Happy Winter Solstice !❄❄
Joel Philip Myers
Winter 1, 1984.
MAD champions artists, designers, and artisans, presenting contemporary art and design through a craft lens. The Museum of Arts and Design (MAD) champions contemporary makers across creative fields—presenting artists, designers, and artisans who apply the highest level of ingenuity and skill to their work.
Since the Museum’s founding in 1956 by philanthropist and visionary Aileen Osborn Webb, MAD has celebrated all facets of making and the creative processes by which materials are transformed, from traditional techniques to cutting-edge technologies. Today, the Museum’s curatorial program builds upon a rich history of exhibitions that emphasize a cross-disciplinary approach to art and design, and reveals the workmanship behind the objects and environments that shape our everyday lives. MAD provides an international platform for practitioners who are influencing the direction of cultural production and driving 21st-century innovation, fostering a participatory setting for visitors to have direct encounters with skilled making and compelling works of art and design.
Happy Winter Solstice !❄❄
Joel Philip Myers
Winter 1, 1984.
“I make things I hope people can laugh at and yet take seriously. I use my work as a platform to express my reactions to things I see around me; I use humor in my work to make the serious nature of those things bearable.”- Jewelry artist J. Fred Woell.
In the 1960s master jeweler, J. Fred Woell rejected the status quo and led the way for art jewelers to come. Woell used found objects like bottle tops, beer cans, logos, and cartoon imagery to create jewelry that spoke against the waste and excess in American culture.
In Woell’s piece The Good Guys, featured in our current collection exhibition, 45 Stories in Jewelry: 1947 to Now, a tree of life made from cheap materials and is set into a gold-colored background, recalling a religious icon; tiny portraits of comic-book saviors hang from the branches.
The artist once said: ”This pendant is an assemblage of three buttons of comic strip heroes mounted as if they were sacred icons.... I like satire. In this work I tried to intensify its bizarre sacrosanct absurdity by use of commonplace material which has no intrinsic value."
J. Fred Woell
The Good Guys, 1966
Walnut, steel, copper, plastic, silver, gold leaf
“This glass artist’s compact mid-career survey at the Museum of Arts & Design, titled “Collective Elegy,” is a seductive, cinematic affair, well suited to Lipman’s themes and to her glittering, translucent medium.” - Johanna Fateman on Beth Lipman’s Collective Elegy for The New Yorker.
Experience Lipman’s examination of the interdependence and tension between humanity and the natural world now through August 15.
We are excited to host another Music at MAD session tomorrow, Saturday, December 19 from 2 - 5 pm ET, featuring the series’ artist directors, American cellist Laura Metcalf, and Australian classical guitarist Rupert Boyd, also known as Boyd Meets Girl Duo.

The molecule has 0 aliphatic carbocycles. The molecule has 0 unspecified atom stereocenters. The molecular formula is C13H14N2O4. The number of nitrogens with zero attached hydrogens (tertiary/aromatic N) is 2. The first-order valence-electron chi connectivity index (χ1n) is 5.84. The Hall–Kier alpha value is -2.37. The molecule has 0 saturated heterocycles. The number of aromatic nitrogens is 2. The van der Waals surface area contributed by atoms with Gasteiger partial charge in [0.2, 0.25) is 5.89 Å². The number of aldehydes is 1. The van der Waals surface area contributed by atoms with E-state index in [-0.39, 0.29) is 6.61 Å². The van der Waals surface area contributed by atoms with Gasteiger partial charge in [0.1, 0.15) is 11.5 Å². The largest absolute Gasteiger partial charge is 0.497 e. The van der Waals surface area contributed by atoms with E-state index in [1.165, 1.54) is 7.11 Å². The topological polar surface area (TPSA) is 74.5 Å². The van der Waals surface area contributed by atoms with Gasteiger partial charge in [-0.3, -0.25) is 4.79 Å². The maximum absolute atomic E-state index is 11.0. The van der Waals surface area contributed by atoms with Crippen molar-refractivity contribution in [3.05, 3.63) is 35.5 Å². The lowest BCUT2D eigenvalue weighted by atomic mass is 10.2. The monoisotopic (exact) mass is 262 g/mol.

The award-winning duo known for their eclectic style will play some of their favorites during the pop-up performance including Debussy, Messiaen, Beyonce, and more, in our fifth-floor gallery featuring Brian Clarke: The Art of Light.
We are saddened by the recent passing of Dorthy Gill Barnes. Known for her innovative basket work and wood sculptures, the #MADCollection artist only worked with materials that she accessed herself. Whether it be bark, branches, or roots, she was always "respectful of her materials." Often the artist would only utilize trees in her area that were already scheduled for removal, hoping to decrease the impact on the environment.
Barnes also created raised bark drawings, which she called "dendroglyphs. She would use a knife to cut a pattern into the bark of a tree and return one to two years later ( although in one instance, she waited 14 years) to see what had formed on the raised scar tissue of the tree. Inspired by the bark's natural transition, she would wait to see the result before deciding how she would create with it.
Ailanthus and Palm Fiber, 1982.
Ailanthus bark, willow, palm fiber; woven, twill woven
❄️ SNOW DAY❄️ - time to break out those woolly socks!
Due to the inclement weather, MAD is closed today, Thursday, December 17. Take some time to enjoy the season’s first snow. ⛄️
Wool, wood, watercolor, Plexiglas
In a year filled with uncertainty, one thing that has remained constant is the support of the MAD community. We are grateful for your generosity and commitment to our mission. Together, we found new ways to gather and experience art, and because of your willingness to adapt, we succeeded in supporting more than 175 artists through our virtual programs.
MAD is committed to connecting you directly with artists, offering opportunities every day for you to deepen your engagement with some of today’s most talented emerging and established craft artists and designers. As 2020 ends, we hope you will consider a year-end donation.
This Museum is a home for makers—amateurs, aspiring, and accomplished. Through the generosity of art lovers like you, MAD will remain a welcoming and inclusive center of art, craft, and design for all.
Click the link below to learn the different ways you show your support.
We’re #MADlyGrateful for MADArtistStudios 2020 artist Dance Doyle.
During her career, multidisciplinary artist and art consultant Cheryl Riley has created wall art, installations, site-specific public artworks, custom lighting, furniture designs. And she started designing jewelry after making her first piece to wear for the opening of MAD’s Global Africa Project, curated by Lowery Sims. Since then, Riley often includes jewelry as a medium in her work. Her art explores similarities between seemingly disparate cultures viewed through the lens of gender, history, rituals, implements, and symbols.